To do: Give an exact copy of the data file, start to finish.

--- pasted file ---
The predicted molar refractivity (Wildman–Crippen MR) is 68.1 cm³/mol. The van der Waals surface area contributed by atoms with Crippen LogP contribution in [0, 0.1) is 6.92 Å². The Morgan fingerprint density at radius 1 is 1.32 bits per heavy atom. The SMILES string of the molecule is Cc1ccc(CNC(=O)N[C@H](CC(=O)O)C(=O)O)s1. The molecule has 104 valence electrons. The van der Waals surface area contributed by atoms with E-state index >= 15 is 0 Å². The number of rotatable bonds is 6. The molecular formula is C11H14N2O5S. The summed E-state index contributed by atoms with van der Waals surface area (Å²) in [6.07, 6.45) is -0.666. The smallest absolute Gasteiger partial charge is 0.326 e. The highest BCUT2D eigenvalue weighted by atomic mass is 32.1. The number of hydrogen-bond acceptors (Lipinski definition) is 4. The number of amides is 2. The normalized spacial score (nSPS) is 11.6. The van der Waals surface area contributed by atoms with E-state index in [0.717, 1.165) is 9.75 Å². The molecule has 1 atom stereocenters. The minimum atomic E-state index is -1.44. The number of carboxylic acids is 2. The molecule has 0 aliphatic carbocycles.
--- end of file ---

The predicted molar refractivity (Wildman–Crippen MR) is 68.1 cm³/mol. The van der Waals surface area contributed by atoms with Crippen LogP contribution in [0, 0.1) is 6.92 Å². The Morgan fingerprint density at radius 1 is 1.32 bits per heavy atom. The SMILES string of the molecule is Cc1ccc(CNC(=O)N[C@H](CC(=O)O)C(=O)O)s1. The molecule has 104 valence electrons. The van der Waals surface area contributed by atoms with E-state index >= 15 is 0 Å². The number of rotatable bonds is 6. The molecular formula is C11H14N2O5S. The summed E-state index contributed by atoms with van der Waals surface area (Å²) in [6.07, 6.45) is -0.666. The smallest absolute Gasteiger partial charge is 0.326 e. The highest BCUT2D eigenvalue weighted by atomic mass is 32.1. The number of hydrogen-bond acceptors (Lipinski definition) is 4. The number of amides is 2. The normalized spacial score (nSPS) is 11.6. The van der Waals surface area contributed by atoms with E-state index in [0.717, 1.165) is 9.75 Å². The molecule has 1 atom stereocenters. The minimum atomic E-state index is -1.44. The number of carboxylic acids is 2. The molecule has 0 aliphatic carbocycles.